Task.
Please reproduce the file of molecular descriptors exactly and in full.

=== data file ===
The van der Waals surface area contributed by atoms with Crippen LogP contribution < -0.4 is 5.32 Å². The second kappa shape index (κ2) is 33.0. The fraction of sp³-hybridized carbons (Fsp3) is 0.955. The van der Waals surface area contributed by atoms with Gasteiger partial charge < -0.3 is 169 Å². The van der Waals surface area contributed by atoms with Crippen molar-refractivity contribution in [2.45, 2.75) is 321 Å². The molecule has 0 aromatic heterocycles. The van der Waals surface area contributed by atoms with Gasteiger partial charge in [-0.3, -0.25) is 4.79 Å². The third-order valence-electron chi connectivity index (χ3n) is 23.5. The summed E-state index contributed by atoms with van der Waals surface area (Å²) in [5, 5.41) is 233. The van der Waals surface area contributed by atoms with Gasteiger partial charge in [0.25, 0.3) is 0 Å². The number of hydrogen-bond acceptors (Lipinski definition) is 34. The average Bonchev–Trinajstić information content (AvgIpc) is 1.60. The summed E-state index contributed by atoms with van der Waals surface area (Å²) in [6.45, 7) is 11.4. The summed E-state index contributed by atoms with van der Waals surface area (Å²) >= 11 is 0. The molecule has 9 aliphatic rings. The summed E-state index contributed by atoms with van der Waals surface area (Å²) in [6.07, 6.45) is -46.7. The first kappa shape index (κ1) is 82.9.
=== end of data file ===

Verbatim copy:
The van der Waals surface area contributed by atoms with Crippen LogP contribution < -0.4 is 5.32 Å². The second kappa shape index (κ2) is 33.0. The fraction of sp³-hybridized carbons (Fsp3) is 0.955. The van der Waals surface area contributed by atoms with Gasteiger partial charge < -0.3 is 169 Å². The van der Waals surface area contributed by atoms with Crippen molar-refractivity contribution in [2.45, 2.75) is 321 Å². The molecule has 0 aromatic heterocycles. The van der Waals surface area contributed by atoms with Gasteiger partial charge in [-0.3, -0.25) is 4.79 Å². The third-order valence-electron chi connectivity index (χ3n) is 23.5. The summed E-state index contributed by atoms with van der Waals surface area (Å²) in [5, 5.41) is 233. The van der Waals surface area contributed by atoms with Gasteiger partial charge in [0.25, 0.3) is 0 Å². The number of hydrogen-bond acceptors (Lipinski definition) is 34. The average Bonchev–Trinajstić information content (AvgIpc) is 1.60. The summed E-state index contributed by atoms with van der Waals surface area (Å²) in [6.45, 7) is 11.4. The summed E-state index contributed by atoms with van der Waals surface area (Å²) >= 11 is 0. The molecule has 9 aliphatic rings. The summed E-state index contributed by atoms with van der Waals surface area (Å²) in [6.07, 6.45) is -46.7. The first kappa shape index (κ1) is 82.9.